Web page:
A friend of mine once said, “It doesn’t matter if what you see, doesn’t tally with what you hope. Gold is gold, but you may see it unfit. Underneath is value and everything else is just distracting you- Distracting. It’s like gold covered in dirt.”
I cannot deny the fact that this period has been hectic for me. In fact, I am very sure that I am not alone and my peers share the same sentiments. From the late nights, increasing amount of undone schoolwork to the tiring trainings and matches, life seemed to be giving me all the lemons in this world. The fact that I am motivated by the need to succeed and do my best in everything that I do did not help in taking the pressure off me. In fact, it amplified it. With the SYF performances and A division (A’div) season being the cynosure of the school, the need to achieve usually develops and places a weight on the shoulders of most of us.
Hard work is something we all know of. Whether it is making time to practise or pushing your limits while training, the feeling of putting yourself out of your comfort zone and sacrificing what matters to achieve what matters more, is something I believe every individual is familiar with.
In school we celebrate winning. We celebrate distinctions. We celebrate success, but who is to say we cannot celebrate hard work itself? Despite the gargantuan difference between being part of a performing art and a sport, the constant between SYF and Adiv is that they are both competitions and as with every competition, participants are awarded what they deserve. They are stressful in nature and the seemingly sick need to succeed sparks a fire in you that may result in disappointment if you do not reach your goal in the end.
SYF is a biannual, once-off event; you have one chance to impress the judges and you have no room for mistakes. The days leading up to the main performance matter the most . You are constantly thinking of your performance — you’re excited and you’re nervous. During the performance itself, your mind is fixated on your next move. I remember how my mind worked like flashcards when I performed for the 2013 Malay Dance SYF in secondary school. After every move, I was just thinking of my next. I had to stay focused and listen to the music. The pressure diluted as the seconds ticked by.
From word of mouth, I heard that the prestige of getting a distinction in SYF has been devalued since ‘most schools get distinctions’. I do not believe that this is the mindset that individuals should take. True, many schools are now awarded the Certificate of Distinction, but that does not mean that the performance was not phenomenal. It does not take away the fact that the performers did their best and ultimately deserved to walk away whilst being recognized for their talents and hard work. There should not be a need to be the best, even if the hedonic nature of our lifestyles have proven otherwise.
In sports, the concept of ‘hard work beats talent when talent fails to work hard’ constantly comes to mind. The team with a stronger winning mentality and drive to win will always beat the team with just skillful players. For example, in a difficult match, what matters the most is how you rise up to the challenge and face it without backing off. The difference from SYF is that in A’divs, you have more than one match. The pressure is constant, and the emotions peak hours before every game. Some matches are tougher than others and prior to facing tougher opponents, the excitement and anxiousness heightens.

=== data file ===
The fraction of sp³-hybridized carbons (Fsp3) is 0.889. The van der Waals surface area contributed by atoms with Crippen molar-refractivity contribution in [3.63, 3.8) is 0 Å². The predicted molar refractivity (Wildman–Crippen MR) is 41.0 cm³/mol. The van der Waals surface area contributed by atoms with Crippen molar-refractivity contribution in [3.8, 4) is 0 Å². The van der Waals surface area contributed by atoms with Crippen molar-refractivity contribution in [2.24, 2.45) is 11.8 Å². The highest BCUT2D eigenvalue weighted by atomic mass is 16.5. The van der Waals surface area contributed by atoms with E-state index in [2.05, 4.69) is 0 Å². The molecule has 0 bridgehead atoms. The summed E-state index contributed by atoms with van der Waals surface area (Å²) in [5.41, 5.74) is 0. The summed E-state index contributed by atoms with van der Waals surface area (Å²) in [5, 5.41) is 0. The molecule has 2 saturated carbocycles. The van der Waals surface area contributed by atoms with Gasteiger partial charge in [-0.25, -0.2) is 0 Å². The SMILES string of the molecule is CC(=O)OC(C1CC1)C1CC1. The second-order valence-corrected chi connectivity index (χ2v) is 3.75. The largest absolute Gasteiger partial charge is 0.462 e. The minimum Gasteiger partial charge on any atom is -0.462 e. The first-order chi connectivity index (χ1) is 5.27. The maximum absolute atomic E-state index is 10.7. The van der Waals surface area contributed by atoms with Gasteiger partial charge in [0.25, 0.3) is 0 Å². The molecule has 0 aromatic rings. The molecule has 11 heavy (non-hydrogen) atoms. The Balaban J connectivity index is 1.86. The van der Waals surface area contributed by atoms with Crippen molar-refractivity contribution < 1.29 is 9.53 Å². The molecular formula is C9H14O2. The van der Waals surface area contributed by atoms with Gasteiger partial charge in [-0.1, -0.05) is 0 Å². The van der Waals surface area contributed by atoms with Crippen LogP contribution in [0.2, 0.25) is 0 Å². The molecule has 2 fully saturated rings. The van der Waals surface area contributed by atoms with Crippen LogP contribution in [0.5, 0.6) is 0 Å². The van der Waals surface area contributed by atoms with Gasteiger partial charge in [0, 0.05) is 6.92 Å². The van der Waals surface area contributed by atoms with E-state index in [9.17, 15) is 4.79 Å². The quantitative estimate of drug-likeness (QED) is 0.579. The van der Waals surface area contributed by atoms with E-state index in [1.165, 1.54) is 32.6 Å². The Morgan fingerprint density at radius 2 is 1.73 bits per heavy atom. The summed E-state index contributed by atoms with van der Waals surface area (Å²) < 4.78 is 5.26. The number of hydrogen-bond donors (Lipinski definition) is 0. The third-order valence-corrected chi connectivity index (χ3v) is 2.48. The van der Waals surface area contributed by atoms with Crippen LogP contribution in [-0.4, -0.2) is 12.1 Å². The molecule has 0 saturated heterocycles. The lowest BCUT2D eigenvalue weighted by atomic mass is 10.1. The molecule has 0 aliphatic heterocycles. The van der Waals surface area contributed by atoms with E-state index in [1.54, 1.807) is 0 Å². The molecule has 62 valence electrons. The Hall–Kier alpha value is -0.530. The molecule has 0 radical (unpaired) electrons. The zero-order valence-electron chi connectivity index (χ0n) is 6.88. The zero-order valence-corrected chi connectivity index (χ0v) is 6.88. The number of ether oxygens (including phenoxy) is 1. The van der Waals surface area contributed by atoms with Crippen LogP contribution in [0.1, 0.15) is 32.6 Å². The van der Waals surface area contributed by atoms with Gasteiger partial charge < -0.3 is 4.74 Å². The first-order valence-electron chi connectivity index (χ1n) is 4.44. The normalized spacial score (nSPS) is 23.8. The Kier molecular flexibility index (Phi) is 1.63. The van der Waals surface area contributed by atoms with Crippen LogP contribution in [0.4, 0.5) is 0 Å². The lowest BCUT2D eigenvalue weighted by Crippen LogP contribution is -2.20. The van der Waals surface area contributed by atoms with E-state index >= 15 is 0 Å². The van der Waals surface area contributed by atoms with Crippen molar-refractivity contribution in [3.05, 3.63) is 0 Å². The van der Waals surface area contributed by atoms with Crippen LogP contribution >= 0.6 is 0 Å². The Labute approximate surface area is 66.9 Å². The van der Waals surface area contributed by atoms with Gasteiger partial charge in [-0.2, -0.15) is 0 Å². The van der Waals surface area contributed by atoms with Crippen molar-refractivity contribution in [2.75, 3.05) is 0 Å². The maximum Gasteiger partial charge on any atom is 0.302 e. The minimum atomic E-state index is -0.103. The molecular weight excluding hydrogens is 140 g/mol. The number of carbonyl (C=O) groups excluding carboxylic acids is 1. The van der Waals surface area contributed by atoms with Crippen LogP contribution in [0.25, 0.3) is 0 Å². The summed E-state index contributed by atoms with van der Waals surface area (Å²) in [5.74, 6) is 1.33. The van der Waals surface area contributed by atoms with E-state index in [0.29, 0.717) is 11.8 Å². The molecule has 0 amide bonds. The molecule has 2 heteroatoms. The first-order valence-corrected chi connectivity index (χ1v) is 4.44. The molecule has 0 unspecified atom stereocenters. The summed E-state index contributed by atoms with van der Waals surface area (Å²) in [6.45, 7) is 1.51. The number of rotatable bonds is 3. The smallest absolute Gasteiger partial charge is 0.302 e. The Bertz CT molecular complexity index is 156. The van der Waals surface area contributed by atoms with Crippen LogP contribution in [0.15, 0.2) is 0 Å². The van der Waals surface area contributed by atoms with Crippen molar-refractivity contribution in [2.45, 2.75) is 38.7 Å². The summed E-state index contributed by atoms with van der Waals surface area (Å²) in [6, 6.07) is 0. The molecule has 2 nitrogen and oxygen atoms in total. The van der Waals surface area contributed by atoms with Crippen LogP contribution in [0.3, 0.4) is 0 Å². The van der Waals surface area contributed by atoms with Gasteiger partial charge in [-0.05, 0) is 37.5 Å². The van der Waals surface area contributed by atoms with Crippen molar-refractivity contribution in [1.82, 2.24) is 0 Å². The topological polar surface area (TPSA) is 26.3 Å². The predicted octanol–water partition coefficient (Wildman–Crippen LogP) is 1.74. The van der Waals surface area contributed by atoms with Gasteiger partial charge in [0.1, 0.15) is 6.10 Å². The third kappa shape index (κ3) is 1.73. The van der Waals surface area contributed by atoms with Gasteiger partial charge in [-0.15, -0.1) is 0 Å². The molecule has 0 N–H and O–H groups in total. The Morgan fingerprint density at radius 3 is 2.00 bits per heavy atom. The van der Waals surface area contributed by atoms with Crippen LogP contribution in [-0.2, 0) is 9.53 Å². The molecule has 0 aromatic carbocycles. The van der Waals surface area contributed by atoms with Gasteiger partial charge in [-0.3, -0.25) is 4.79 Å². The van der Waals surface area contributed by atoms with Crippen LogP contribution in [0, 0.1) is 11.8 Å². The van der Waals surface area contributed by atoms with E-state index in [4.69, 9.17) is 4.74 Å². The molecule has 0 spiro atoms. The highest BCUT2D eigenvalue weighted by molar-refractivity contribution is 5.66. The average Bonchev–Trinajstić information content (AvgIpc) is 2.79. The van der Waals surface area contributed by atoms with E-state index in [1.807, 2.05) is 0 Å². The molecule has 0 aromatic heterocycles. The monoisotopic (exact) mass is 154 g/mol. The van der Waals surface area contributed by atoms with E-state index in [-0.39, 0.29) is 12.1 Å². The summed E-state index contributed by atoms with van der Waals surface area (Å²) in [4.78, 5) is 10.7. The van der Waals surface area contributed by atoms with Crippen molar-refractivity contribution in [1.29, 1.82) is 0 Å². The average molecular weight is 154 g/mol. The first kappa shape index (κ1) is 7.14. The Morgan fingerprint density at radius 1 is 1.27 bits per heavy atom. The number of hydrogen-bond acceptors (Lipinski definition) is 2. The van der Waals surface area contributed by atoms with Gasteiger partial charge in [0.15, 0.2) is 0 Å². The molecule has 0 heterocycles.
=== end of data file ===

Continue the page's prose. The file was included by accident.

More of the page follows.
Personally, I have more things to think about when I am playing a game. It’s not just what I do in the seconds that I have the ball that matters, but what I do next. How do I direct my teammates and how do I make options for them? Throughout the time my shoes move on the parquet flooring that is the floorball court with my stick in hand and will in my heart, I have to be mentally and physically alert constantly. The pressure intensifies as the game progresses. Can we score another goal? What if the opponent scores at the last minute? In A’divs, they label the best, the better and the good. Needless to say, it seems as if the stakes are higher in A’divs.
However, I feel that it is similar to SYF in a sense that no medal does not mean no value. The belief that the better teams always walk away with a medal around the necks of the players is hard to go against. However, not winning something does not take away the value of your team or the efforts your team has put in.
With both the SYF and A’div season coming to an end, it is important to note that no matter the achievement, what counts is the effort. At the end of the day when we move forward into the future and carry on with our lives, the concept of winning loses its significance. Whether your team won first, second, third or fourth or even if you didn’t qualify; whether you received a Certificate of Distinction, Accomplishment or Commendation, the results will soon matter less. The takeaway will always be the memories you make, the friendships you create and the fun you had. It is easy to sometimes measure your efforts by tangible achievements, but it is important to remember that the value of hard work is undeniably immeasurable.
In summary, I believe that whether SYF or A’divs, we should just do our best with no regrets. In my (seemingly) verbose paragraphs on them, the main message that I hope to have brought to light is the significance of appreciating the value of hard work. With that, I wish all of my fellow Victorians all the best, and chin up even if you didn’t achieve what you wanted. Because Gold is Gold, remember?
Article and Photo by Nur Hazirah 14S38